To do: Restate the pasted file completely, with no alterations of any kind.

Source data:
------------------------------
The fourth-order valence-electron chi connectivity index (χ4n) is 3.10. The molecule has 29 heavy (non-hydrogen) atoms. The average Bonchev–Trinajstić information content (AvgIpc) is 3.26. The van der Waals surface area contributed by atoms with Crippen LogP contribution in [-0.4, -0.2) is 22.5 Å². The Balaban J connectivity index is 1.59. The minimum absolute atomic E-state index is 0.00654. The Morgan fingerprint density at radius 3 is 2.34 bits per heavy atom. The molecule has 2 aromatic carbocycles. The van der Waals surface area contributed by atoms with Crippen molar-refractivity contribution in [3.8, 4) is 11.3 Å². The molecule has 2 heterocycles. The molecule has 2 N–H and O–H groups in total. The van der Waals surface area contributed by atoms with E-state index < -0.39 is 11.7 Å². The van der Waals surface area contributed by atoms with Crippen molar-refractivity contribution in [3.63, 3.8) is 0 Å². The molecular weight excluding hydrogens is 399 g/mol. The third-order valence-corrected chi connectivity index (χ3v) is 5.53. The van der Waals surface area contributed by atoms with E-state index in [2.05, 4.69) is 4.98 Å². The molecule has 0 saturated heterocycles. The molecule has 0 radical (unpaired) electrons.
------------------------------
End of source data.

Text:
The fourth-order valence-electron chi connectivity index (χ4n) is 3.10. The molecule has 29 heavy (non-hydrogen) atoms. The average Bonchev–Trinajstić information content (AvgIpc) is 3.26. The van der Waals surface area contributed by atoms with Crippen LogP contribution in [-0.4, -0.2) is 22.5 Å². The Balaban J connectivity index is 1.59. The minimum absolute atomic E-state index is 0.00654. The Morgan fingerprint density at radius 3 is 2.34 bits per heavy atom. The molecule has 2 aromatic carbocycles. The van der Waals surface area contributed by atoms with Crippen molar-refractivity contribution in [3.8, 4) is 11.3 Å². The molecule has 2 heterocycles. The molecule has 2 N–H and O–H groups in total. The van der Waals surface area contributed by atoms with E-state index < -0.39 is 11.7 Å². The van der Waals surface area contributed by atoms with Crippen molar-refractivity contribution in [3.63, 3.8) is 0 Å². The molecular weight excluding hydrogens is 399 g/mol. The third-order valence-corrected chi connectivity index (χ3v) is 5.53. The van der Waals surface area contributed by atoms with E-state index in [2.05, 4.69) is 4.98 Å². The molecule has 0 saturated heterocycles. The molecule has 0 radical (unpaired) electrons.